Also remember that in a competition setting, anything can happen and the day could go very differently from what you expect. Sometimes a team’s rank is not always reflective of their robot’s abilities or skill level. Be very aware of Murphy’s Law when competing, because it shows up a lot in VEX. Never overestimate or underestimate other teams, because it can work against you. When scouting teams, be sure to take other aspects into consideration besides just their robot (Their team dynamic, level of practice, strategy, etc)

In regard to programming, our team uses PROS (Purdue Robotics Operating System) but we started out in EasyC many years ago. Once we moved to PROS we found it a lot easier and more intuitive to program than EasyC, but EasyC can still accomplish a lot while introducing programming to new VEX teams.

Adam, congratulations on starting a new team. I just started a VEX team for the school district I work for with the same exact grade levels. I have 12 students. One in 6th, one in 8th and the rest in 7th. They’re split into 2 teams of 6. We’re in Maine and as far as I know there aren’t any VEX IQ teams, so we use the VEX platform and compete against the high school teams.

Going in I had a lot of expectations and high hopes for what I’d be able to teach the students. Within the first few weeks I realized I’d have to refocus my goals. The materials and tools were all brand new to the students, so they had more to learn about assembling than I expected.

I agree with your statement about letting the students do the work, but if I could do anything differently I would have initially had my students spend more time building example robots from instructions like the ones by ManicMechanic linked above. We spent a few meetings struggling with some basics when we could have used that time building example robots and gaining skills for designing and building their own robots.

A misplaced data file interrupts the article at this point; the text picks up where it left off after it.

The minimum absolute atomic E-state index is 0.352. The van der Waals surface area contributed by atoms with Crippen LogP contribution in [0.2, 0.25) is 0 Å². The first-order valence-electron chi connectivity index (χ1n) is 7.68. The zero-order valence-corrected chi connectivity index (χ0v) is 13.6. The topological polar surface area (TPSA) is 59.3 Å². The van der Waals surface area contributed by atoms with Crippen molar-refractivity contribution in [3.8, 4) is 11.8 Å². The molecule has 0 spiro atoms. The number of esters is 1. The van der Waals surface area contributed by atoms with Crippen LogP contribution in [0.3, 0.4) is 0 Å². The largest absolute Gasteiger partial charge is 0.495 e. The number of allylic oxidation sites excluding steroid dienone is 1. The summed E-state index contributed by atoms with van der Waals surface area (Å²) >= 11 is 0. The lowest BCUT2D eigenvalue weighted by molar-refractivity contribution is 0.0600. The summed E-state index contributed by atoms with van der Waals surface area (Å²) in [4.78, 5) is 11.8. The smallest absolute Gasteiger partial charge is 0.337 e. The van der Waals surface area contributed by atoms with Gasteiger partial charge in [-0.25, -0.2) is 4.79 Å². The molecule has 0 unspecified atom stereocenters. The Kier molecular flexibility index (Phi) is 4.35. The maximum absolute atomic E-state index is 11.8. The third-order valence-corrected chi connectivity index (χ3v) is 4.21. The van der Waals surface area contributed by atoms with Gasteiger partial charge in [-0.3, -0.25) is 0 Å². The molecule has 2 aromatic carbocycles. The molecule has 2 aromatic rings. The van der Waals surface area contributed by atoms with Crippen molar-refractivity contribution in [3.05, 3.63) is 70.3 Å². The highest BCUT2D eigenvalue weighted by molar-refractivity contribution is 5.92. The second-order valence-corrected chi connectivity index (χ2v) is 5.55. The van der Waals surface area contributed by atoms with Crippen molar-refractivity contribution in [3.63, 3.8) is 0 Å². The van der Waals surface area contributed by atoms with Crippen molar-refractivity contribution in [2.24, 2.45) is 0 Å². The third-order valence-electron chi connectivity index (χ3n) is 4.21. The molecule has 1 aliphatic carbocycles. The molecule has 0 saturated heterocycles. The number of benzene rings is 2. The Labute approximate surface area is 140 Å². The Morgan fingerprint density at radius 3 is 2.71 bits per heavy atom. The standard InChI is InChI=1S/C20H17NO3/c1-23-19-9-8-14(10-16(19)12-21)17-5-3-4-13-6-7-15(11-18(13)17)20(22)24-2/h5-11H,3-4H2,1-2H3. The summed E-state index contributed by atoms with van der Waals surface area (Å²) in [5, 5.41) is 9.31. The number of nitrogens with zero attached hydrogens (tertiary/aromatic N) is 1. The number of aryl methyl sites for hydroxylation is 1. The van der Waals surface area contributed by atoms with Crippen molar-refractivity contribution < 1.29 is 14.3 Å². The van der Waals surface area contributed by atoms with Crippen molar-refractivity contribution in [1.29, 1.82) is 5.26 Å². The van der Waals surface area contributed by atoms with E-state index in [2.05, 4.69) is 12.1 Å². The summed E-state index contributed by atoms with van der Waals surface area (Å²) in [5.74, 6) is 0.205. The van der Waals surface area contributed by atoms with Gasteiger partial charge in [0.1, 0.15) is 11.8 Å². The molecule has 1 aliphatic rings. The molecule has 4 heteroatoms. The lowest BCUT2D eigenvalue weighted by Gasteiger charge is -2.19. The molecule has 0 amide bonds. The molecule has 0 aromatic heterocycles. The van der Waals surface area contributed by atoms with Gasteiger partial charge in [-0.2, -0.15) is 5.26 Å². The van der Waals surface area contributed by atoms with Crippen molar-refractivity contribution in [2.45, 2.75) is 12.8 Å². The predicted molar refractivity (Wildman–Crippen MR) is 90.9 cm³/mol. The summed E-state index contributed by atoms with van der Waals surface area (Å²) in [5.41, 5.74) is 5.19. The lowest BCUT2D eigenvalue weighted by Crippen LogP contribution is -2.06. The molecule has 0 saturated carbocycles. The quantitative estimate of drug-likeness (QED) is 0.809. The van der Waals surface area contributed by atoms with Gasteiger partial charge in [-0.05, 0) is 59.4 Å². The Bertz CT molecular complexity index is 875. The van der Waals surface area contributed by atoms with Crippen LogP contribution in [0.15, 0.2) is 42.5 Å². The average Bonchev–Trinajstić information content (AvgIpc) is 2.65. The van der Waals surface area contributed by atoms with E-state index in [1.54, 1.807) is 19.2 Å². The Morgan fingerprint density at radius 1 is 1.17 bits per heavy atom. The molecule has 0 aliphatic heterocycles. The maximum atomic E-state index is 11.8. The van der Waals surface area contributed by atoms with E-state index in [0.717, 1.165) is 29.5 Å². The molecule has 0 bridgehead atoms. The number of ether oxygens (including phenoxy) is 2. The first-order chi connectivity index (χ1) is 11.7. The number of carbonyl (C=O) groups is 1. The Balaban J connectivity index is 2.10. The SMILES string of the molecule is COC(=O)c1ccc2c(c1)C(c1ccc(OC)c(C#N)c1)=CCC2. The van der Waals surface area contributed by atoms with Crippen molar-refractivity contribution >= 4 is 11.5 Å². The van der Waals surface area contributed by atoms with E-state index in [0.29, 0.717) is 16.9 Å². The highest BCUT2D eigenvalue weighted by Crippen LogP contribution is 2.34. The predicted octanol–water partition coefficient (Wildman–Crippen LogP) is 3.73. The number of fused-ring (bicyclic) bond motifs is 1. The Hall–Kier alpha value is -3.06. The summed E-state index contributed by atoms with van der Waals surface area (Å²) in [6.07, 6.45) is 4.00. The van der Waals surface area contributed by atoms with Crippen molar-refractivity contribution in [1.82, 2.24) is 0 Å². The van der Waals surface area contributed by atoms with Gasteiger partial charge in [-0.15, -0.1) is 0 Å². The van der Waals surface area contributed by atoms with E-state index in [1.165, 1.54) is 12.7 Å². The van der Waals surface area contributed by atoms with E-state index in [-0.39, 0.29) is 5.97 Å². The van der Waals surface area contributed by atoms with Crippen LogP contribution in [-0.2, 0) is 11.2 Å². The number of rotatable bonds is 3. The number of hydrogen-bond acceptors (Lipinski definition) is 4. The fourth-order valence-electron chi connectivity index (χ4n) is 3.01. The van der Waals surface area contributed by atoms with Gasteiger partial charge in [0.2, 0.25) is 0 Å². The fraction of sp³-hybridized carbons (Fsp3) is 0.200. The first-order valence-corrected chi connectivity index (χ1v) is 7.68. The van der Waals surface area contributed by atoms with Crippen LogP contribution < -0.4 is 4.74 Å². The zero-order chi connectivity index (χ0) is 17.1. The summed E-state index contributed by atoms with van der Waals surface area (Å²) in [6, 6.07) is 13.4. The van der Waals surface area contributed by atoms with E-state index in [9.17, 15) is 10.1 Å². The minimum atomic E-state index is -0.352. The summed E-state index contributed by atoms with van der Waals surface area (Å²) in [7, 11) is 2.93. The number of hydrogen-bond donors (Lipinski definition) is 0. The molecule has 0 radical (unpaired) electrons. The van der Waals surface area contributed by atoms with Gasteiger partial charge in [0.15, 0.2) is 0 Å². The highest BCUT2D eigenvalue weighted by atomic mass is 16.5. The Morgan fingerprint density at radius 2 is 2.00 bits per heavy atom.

One of the biggest challenges for me is organizing the students, keeping them all busy while also helping the ones who need it. I typically had them work on tasks in pairs which worked well for us. I established a protocol where they had to consult their partner, their team, the other team, and any online or textual resources before I would help them solve their problem. It was necessary since it was just me and they had 6 different things going on in the room. I should have done more to teach them how to use their resources, but it never felt like we had enough time.

I wouldn’t meet for less than 1.5 hours at a time so you don’t have to stop to clean up just as you’re picking up momentum. We meet for 2 hours and always use up the time, but some days it’s hard for some of the students to maintain that long.

EDIT: My comments about EasyC refer to EasyC 4. I wasn’t aware they had released a new version in December.

Warning, long rant follows…

We use EasyC. I can’t in good conscience recommend it to others. From the very first it’s been a pain. It wouldn’t install cleanly on any computer I had access to without me having to download and install additional libraries manually. The licensing software they use will randomly fail to load at times or won’t install correctly.

As for actually programming with it, it’s great for doing simple things and it has some useful built in functions like PID controller and driving smart tasks, but in general I don’t find it pleasant to use. The interface is clunky and the block diagram isn’t really any easier to read than actual code - in fact some aspects are more difficult. Function arguments are all integers, so it’s not immediately obvious what functions do unless you have all the motor and sensor ports in your head. The only advantage of the block diagram is eliminating syntax errors. The help files are not helpful with a lot of copy pasted text and no information on return values.